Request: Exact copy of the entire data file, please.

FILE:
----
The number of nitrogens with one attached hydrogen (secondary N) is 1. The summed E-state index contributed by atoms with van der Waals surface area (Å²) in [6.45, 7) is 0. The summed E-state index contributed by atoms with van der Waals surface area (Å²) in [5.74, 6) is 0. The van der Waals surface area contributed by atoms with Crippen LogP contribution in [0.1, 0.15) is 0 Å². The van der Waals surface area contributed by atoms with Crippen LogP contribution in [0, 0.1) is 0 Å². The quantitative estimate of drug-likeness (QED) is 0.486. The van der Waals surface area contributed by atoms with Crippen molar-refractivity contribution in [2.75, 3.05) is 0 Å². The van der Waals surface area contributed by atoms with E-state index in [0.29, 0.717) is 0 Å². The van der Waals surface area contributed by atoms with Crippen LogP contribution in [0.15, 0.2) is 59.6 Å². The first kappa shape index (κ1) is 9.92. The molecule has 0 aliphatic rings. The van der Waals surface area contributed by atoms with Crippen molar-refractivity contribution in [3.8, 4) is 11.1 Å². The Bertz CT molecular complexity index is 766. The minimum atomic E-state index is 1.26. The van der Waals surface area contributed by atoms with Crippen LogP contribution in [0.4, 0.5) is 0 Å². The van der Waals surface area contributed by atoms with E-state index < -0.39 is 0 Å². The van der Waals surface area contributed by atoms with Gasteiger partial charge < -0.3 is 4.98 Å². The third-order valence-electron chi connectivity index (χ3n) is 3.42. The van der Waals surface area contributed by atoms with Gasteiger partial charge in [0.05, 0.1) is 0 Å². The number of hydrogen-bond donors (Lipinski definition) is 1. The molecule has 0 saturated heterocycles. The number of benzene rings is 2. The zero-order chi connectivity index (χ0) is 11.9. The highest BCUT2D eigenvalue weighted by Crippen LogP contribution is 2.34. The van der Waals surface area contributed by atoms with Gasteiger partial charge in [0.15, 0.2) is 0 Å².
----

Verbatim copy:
The number of nitrogens with one attached hydrogen (secondary N) is 1. The summed E-state index contributed by atoms with van der Waals surface area (Å²) in [6.45, 7) is 0. The summed E-state index contributed by atoms with van der Waals surface area (Å²) in [5.74, 6) is 0. The van der Waals surface area contributed by atoms with Crippen LogP contribution in [0.1, 0.15) is 0 Å². The van der Waals surface area contributed by atoms with Crippen LogP contribution in [0, 0.1) is 0 Å². The quantitative estimate of drug-likeness (QED) is 0.486. The van der Waals surface area contributed by atoms with Crippen molar-refractivity contribution in [2.75, 3.05) is 0 Å². The van der Waals surface area contributed by atoms with E-state index in [0.29, 0.717) is 0 Å². The van der Waals surface area contributed by atoms with Crippen LogP contribution in [0.15, 0.2) is 59.6 Å². The first kappa shape index (κ1) is 9.92. The molecule has 0 aliphatic rings. The van der Waals surface area contributed by atoms with Crippen molar-refractivity contribution in [3.8, 4) is 11.1 Å². The Bertz CT molecular complexity index is 766. The minimum atomic E-state index is 1.26. The van der Waals surface area contributed by atoms with Crippen LogP contribution in [0.4, 0.5) is 0 Å². The van der Waals surface area contributed by atoms with E-state index < -0.39 is 0 Å². The van der Waals surface area contributed by atoms with Gasteiger partial charge < -0.3 is 4.98 Å². The third-order valence-electron chi connectivity index (χ3n) is 3.42. The van der Waals surface area contributed by atoms with Gasteiger partial charge in [0.05, 0.1) is 0 Å². The number of hydrogen-bond donors (Lipinski definition) is 1. The molecule has 0 saturated heterocycles. The number of benzene rings is 2. The zero-order chi connectivity index (χ0) is 11.9. The highest BCUT2D eigenvalue weighted by Crippen LogP contribution is 2.34. The van der Waals surface area contributed by atoms with Gasteiger partial charge in [0.15, 0.2) is 0 Å².